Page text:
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THE 25TH YEAR AFTER
Before reports of post-production delays began leaking out in mid-October, the film adaptation of Cormac McCarthy’s acclaimed novel of nuclear winter, The Road, was scheduled to release on November 14. Now the studio is saying early 2009 for the Viggo Mortensen vehicle. Possibly as late as March.
This is a shame. Mid-November would have been an eerily appropriate drop date, and not just because November is the month that much of the northern hemisphere begins to resemble the cold dead landscape of McCarthy’s novel. A November 14 release would have seen The Road open exactly 25 years to the week after the last realistic American film portrayal of nuclear Apocalypse. This was, of course, The Day After, which aired on ABC during primetime on the evening of November 20, 1983. The most watched television movie in history, it was viewed by nearly half the adult population of the United States, or more than 100 million people.
I was not one of those millions. Like most of my friends in third grade, my parents ordered me to bed early on November 20, 1983. I did not protest the diktat. My life that chilly autumn was one long and losing battle against nuclear dread, a conflict made all the more intense by ABC’s massive marketing campaign in the run-up to The Day After. The ads depicting the blinding blasts and dark red mushroom clouds rolling skyward were on regular loop on ABC, at the time one of only three networks. Although fascinated by the possibility of seeing my own nightmares brought to life on television, I understood it was best to stay away.
It wasn’t just The Day After that made November 1983 so memorable. The film’s long cultural shadow overlapped with the political shadow cast by the increasingly tense U.S.-Soviet standoff. Ronald Reagan’s first years in office were among the darkest of the Cold War, a time when U.S. officials spoke blithely of a “winnable” nuclear war and actively prepared for it. One high-ranking Pentagon official, Thomas K. Jones, famously advocated in 1981 a civil defense program centered on the digging of holes covered with wooden doors and a layer of dirt. “If there are enough shovels around,” he told journalist Robert Scheer, “everybody’s going to make it.”
I was too young to grasp the full absurdity of this, or to understand the politics behind the debate over the Pershing II and the Strategic Defense Initiative, for that matter. But the scorched Earth stakes were all the time becoming more easily imagined. Pictures of missiles and mushroom clouds claimed the covers on the newsweeklies. Test patterns interrupted after-school cartoons. Freeze activists with clipboards and graphic pamphlets worked our building during dinner. On the afternoon of November 20, the rabbi addressed my Hebrew school class to try and reassure us. The attempt failed. We knew The Day After wasn’t “just a movie.” During that bleakest of Novembers, we could see that even the grown-ups were debilitated by the dread. It wasn’t for children that ABC set up national 1-800 counseling hotlines to deal with the psychological shock waves sent out by the film.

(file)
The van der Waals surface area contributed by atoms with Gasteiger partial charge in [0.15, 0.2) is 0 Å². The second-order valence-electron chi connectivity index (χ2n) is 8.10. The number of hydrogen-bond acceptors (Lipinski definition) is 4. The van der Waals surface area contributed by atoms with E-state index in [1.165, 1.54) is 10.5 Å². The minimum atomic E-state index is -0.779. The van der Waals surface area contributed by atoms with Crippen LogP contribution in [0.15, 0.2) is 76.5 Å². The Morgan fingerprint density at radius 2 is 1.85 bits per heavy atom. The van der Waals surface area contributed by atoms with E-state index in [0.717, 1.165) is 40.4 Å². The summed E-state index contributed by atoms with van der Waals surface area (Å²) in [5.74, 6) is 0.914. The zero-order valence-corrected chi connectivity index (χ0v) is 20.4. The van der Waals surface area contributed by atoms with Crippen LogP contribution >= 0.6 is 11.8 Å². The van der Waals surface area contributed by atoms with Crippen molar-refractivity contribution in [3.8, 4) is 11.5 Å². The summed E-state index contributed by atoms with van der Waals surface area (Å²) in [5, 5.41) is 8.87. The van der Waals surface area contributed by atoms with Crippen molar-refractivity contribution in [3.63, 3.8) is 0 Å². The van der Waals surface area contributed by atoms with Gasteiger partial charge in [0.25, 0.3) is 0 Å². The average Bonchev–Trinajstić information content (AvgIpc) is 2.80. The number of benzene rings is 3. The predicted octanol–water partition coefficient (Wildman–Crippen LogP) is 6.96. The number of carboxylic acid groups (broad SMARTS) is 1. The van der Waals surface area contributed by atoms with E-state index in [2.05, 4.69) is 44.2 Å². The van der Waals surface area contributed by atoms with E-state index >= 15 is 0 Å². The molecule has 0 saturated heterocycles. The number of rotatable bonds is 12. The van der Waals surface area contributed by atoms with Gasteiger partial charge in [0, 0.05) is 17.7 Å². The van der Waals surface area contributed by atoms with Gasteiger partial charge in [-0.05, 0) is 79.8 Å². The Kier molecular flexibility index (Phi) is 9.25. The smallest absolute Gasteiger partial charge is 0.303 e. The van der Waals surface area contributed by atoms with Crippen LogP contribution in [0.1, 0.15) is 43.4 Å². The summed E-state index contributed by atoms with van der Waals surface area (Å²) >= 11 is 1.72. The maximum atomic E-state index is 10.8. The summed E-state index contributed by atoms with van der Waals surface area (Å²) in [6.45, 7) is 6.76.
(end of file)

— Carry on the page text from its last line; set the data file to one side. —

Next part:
As with many people I know of a similar age, a return of 1983-flavored fear accompanied my reading of The Road. McCarthy’s harrowing novel of a man and his boy surviving nuclear winter brought it all back. When it comes to nuclear fear, we never grow up, and I fully expect the film version to disturb at least a week’s worth of sleep. Based on the few stills released so far, director John Hillcoat has captured every bit of the book’s relentlessly stark sorrow and horror. The names of the characters in the script tell the story: Man, Boy, Cannibal, Gang Member, Woman in Cellar, Baby Eater…
Although it remains the most famous, The Day After is not the nuclear war film that The Road most closely resembles in spirit. That would be Testament, another film that opened in November 1983. Like The Road, Testament centers on a suburban family’s survival after the blasts—McCarthy’s “long shear of light and then a series of low concussions.” It follows the deepening reality of this dying new world, as radiation sickness sets in and the plants wither and food stocks disappear.